Structurally reminiscent of other known G protein regulators, the S-domain functions as a GDP dissociation inhibitor and had previously been shown to interact with both of the G protein’s switch regions (Eng et al., 2008). Surprisingly, the biochemically identified interactions between Cys234 (S-domain) with Gly35 (switch I) and Asp67 (switch II) in FeoB from V. cholerae (VcNFeoB) were not recognizable in the crystal structures as the corresponding residues in PfNFeoB (Gly35, Asp69, Tyr244) and KpNFeoB (Gly35, Asp72, Glu236) were >30Å apart. Regardless of whether this domain arrangement was caused by the absence of nucleotide, or crystal packing interactions, significant changes in the spatial organization of the two domains would be required to implement the previously observed interactions. To address this issue, we repeated the biochemical experiments for PfNFeoB and confirmed that in solution, the S-domain of PfNFeoB is capable of physically interacting with the switch regions of the G protein (Table II). These findings are puzzling and cannot currently be explained by the crystal structures. However, we did observe that the S-domains of both KpNFeoB and PfNFeoB showed higher B-factors, suggesting that these domains are more flexible. Hence, it cannot categorically be ruled out that despite their extensive interactions, the G- and S-domains may become unhinged from each other to explore other molecular interaction schemes.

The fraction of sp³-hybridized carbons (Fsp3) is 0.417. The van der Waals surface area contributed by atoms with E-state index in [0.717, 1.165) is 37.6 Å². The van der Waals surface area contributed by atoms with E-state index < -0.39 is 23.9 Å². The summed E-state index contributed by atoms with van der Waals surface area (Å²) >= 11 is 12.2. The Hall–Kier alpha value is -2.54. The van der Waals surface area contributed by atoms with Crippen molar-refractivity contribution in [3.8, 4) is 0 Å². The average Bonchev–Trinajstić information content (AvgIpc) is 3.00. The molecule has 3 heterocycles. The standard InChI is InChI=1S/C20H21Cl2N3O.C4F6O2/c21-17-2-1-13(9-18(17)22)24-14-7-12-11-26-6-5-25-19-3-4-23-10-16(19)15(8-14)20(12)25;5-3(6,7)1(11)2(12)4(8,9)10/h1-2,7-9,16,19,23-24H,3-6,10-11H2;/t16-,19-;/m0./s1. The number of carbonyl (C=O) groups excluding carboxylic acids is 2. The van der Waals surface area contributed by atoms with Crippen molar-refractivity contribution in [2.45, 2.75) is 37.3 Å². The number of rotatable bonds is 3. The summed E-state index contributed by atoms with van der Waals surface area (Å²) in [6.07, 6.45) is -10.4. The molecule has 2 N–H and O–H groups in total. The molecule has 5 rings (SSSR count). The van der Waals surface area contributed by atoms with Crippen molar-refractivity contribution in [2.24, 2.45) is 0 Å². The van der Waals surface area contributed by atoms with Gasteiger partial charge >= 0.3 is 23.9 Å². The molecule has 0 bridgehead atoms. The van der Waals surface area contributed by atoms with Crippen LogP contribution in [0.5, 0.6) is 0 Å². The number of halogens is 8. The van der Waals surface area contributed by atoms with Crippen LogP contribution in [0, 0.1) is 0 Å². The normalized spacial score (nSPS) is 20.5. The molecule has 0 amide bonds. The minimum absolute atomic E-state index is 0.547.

As structural information finally begins to emerge for the FeoB system, new hypotheses have emerged proposing that the N-terminal domain forms a regulated intracellular pore for Fe2+ (Guilfoyle et al., 2009). Based on the observation that EcNFeoB crystallized in a trimeric form with or without bound mant-GTP (Guilfoyle et al., 2009), the hypothesis of a G-protein regulated gating mechanism is tantalizing. Seemingly in support of the hypothesis, the center of the reported trimer forms a pore about 20Å in length and with a diameter of ~1.2Å in the narrowest point. In the apo form (closed conformation), Glu133 effectively blocks the pore, while a slight opening is observed in the mant-GTP-bound form. Interestingly, both apo KpNFeoB (Figure 7A) and KpNFeoB•GMPPNP (Figure 7B) also formed trimers similar to EcNFeoB (Figure 8). Moreover, we observed a Mg2+ ion at the center of the pore in both structures and in both cases, the ion was tightly coordinated by each of the crystallographically related subunits (Figure 8D). Overall, these observations are consistent with the trimer Fe(II) gating model (Guilfoyle et al., 2009).